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Matt Harvey doesn’t have to be a superhero, says new manager Mickey Callaway

Mets pitchers Matt Harvey and Noah Syndergaard discussed

Mets pitchers Matt Harvey and Noah Syndergaard discussed spring training, pitching and their health on Thursday, Feb. 15, 2018.   Credit: Newsday / Alejandra Villa

PORT ST. LUCIE, Fla. — Nothing has ever been normal when it comes to Matt Harvey. When he was doing well, his feats were labeled superhuman. When things went badly, his failures were deemed disastrous. Far from the Dark Knight, Harvey’s career track resembled Two Face: So good, or so, so bad.

Enough now.

Speaking for the first time this spring training, Harvey on Thursday reveled in just being normal: Working out without hindrance, preparing for a season without the confidence issues that have trailed him like an overeager puppy. Manager Mickey Callaway said that’s exactly what the Mets wanted from their erstwhile ace.

The Dark Knight is over, but a new day may still rise.

“He was labeled the Dark Knight,” Callaway said. “He might never be the Dark Knight again, but the Mets don’t need him to be that. His teammates in there don’t need him to be the Dark Knight and the guy he used to be. We need the best version of who Matt is today, and that version is going to be good enough. We’re going to create a culture here that breeds that and lets Matt Harvey just be himself and not think he needs to be a superhero.”

Harvey said so many of last year’s troubles could be traced to the fact that he pushed and pushed when his body wasn’t ready. The rib removal surgery he went through in 2016 left some residual nerve issues and he had trouble feeling the ball. His shoulder, he said, wouldn’t get stronger no matter how much he worked out. The more he tried, Harvey said, the worse it got.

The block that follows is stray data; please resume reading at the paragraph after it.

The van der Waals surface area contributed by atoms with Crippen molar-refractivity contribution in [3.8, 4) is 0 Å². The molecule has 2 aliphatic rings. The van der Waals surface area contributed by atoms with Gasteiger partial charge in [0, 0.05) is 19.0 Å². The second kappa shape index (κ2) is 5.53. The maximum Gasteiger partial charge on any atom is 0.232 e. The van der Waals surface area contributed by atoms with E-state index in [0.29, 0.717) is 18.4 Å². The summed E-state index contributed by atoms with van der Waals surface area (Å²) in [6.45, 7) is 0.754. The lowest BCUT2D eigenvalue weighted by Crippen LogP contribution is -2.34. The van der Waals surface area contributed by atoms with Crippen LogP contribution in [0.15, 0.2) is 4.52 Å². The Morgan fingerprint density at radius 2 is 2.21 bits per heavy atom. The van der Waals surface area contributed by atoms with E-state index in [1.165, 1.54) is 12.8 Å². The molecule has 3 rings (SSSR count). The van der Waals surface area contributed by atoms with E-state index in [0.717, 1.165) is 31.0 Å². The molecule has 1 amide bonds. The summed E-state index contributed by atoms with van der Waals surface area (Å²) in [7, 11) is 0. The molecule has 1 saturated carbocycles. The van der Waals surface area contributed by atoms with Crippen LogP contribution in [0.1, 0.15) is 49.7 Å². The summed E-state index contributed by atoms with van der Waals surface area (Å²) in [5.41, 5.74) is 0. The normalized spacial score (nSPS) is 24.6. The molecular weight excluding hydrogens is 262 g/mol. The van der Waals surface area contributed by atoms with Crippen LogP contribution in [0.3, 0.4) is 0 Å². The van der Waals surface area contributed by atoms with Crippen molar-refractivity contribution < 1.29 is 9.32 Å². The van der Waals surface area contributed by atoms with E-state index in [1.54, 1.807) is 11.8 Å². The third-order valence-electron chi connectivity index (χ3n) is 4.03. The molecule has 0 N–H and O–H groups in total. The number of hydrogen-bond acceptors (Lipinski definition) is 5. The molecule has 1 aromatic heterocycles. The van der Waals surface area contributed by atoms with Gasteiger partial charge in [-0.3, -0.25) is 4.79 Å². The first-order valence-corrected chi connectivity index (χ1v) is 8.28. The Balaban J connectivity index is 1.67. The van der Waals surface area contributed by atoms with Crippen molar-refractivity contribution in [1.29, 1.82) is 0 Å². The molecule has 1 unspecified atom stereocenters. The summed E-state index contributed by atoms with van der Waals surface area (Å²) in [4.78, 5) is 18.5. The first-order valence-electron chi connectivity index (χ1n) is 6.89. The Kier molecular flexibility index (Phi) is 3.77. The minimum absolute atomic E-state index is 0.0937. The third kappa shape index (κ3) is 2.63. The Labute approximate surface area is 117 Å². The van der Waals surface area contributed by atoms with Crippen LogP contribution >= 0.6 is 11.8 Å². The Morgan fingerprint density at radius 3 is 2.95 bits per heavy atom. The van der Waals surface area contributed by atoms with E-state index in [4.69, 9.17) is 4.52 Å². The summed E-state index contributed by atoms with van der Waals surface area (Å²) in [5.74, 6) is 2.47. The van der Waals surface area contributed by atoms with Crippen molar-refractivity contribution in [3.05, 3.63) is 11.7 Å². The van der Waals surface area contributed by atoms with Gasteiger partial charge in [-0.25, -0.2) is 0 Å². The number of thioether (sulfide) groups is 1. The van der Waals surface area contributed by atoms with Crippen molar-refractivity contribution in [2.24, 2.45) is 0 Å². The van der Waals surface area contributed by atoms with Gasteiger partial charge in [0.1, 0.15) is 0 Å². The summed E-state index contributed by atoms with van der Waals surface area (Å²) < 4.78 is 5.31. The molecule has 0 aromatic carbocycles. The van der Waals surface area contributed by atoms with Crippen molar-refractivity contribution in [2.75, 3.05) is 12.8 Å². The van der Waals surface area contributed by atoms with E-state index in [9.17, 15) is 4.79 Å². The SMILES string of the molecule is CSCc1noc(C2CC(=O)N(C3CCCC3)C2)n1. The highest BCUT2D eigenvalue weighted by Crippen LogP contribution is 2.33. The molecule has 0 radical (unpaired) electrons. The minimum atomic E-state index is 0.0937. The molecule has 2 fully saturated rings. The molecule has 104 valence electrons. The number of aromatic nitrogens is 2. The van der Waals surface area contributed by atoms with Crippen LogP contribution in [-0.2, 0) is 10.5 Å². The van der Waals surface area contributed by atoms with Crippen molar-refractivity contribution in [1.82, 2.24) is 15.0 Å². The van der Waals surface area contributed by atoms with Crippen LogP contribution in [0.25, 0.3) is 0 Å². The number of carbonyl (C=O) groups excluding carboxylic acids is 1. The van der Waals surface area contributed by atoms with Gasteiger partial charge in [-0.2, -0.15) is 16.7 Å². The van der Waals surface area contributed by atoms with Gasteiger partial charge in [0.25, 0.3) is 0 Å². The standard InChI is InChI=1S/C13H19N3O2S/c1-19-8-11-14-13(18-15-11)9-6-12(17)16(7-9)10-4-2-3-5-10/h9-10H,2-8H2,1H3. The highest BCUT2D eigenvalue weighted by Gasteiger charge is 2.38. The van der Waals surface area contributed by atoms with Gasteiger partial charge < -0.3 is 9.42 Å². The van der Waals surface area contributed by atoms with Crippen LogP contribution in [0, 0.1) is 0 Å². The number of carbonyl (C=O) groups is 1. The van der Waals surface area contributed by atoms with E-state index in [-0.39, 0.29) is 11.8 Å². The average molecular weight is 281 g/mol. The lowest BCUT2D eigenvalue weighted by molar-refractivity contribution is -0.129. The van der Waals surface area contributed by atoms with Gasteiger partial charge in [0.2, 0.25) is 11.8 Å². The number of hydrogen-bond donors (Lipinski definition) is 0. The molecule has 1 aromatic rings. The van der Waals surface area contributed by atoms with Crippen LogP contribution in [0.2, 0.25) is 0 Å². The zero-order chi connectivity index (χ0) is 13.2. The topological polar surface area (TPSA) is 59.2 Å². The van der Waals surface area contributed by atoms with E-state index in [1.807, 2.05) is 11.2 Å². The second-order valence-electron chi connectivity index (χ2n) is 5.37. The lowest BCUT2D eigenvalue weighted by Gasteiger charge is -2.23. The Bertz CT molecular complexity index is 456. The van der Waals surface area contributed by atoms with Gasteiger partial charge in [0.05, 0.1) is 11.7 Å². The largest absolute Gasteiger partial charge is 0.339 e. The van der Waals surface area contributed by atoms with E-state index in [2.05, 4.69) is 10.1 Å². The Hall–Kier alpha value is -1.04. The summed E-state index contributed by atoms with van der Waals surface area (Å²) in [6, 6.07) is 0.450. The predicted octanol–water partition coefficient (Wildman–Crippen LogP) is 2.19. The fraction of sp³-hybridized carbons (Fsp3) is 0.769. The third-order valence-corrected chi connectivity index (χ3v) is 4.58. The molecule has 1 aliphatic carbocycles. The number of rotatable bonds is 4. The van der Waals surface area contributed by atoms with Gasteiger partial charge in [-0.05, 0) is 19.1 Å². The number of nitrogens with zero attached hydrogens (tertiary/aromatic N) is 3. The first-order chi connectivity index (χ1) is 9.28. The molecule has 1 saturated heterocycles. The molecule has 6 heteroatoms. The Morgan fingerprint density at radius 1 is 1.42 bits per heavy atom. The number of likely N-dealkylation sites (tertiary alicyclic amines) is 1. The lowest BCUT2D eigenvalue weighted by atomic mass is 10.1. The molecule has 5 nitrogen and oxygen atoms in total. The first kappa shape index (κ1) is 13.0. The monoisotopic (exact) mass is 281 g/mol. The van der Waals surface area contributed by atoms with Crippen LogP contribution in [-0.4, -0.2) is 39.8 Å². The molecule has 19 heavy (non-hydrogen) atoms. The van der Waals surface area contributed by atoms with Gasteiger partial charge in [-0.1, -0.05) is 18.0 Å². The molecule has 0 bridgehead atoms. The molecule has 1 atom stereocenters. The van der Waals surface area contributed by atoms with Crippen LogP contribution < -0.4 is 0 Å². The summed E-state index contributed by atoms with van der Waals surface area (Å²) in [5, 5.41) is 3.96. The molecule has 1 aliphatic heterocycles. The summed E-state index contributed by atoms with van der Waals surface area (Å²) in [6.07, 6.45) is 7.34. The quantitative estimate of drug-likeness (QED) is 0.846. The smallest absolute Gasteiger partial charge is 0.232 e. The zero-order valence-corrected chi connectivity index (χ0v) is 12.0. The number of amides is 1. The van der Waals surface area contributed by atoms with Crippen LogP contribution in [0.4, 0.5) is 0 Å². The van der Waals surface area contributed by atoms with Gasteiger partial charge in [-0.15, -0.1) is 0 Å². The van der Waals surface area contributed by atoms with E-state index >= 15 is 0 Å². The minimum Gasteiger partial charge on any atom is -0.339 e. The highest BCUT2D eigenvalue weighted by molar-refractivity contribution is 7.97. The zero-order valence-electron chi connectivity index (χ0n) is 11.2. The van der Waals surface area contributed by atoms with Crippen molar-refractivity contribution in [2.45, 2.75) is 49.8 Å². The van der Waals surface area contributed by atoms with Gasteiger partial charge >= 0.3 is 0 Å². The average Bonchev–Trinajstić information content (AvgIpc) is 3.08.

“Getting nerves fully back takes a long time, and I was pushing through those nerve issues and trying to create muscle and it was just making things worse,” he said. “Mentally, that’s tough, when you know you’re doing work in the weight room and doing the right thing workout-wise and not getting the results.”

Harvey said his confidence has improved — in no small part from the offseason news that Callaway and new pitching coach Dave Eiland petitioned to keep the righthander on the staff. His shoulder, he said, “is maybe the strongest it’s ever been.”

“I strive to be better than I was before,” Harvey said. “There’s no reason I can’t. I’m 28, 29 years old. I’ve got a lot left in the tank.”

He’s certainly banking on being better than he was last year — a 6.70 ERA in 19 games while battling mechanical issues, health issues and confidence issues. His velocity was down, the movement on his fastball waned and his mechanics were askew. Eiland said Wednesday that Harvey got into bad habits in an attempt to overcompensate for upper-body weakness.

“He can definitely fix it,” Callaway said of those same habits. “A lot of it is confidence and the ability to go out there and throw the ball where you want to. One of the things that comes along with issues that he was having physically is the feel of the baseball, and when you don’t feel the baseball the right way or don’t trust it’s going to go where you want, you become a more mechanical person and not be the athlete you want to be.”

Though Harvey refused to address last season’s off-the-field issues — he was suspended for three games for not showing up to Citi Field one day — Callaway said they’ve made very clear what they expect from him.

“There’s going to be an expectation that you have to take care of your business on and off the field,” Callaway said. “We can’t have things that happen off the field affect what we’re trying to do. It’s going to be a part of our culture to address that.”

Callaway wouldn’t have petitioned to keep Harvey if he didn’t think the risk was worth it. His stuff, Callaway said, isn’t something that comes along all that often and “we [wanted] the challenge of helping this guy out. He deserves it, and when he’s good, the upside is very, very high.”

And it looks as if Harvey is learning to believe that again, too. A normal offseason regimen has prepared him mentally and physically, he said. He reported to spring training early and in top shape, and repeatedly has corresponded with Callaway and Eiland since they were hired.

“I had so many different issues that led from that surgery that I wasn’t able to do a normal offseason, and normal workouts were tough,” Harvey said. “I’m really looking forward to staying healthy . . . There’s no reason I can’t be better than I was before.”

Forget the cute nicknames and all the fanfare. Matt Harvey is just a pitcher, and he intends to pitch.

New York Sports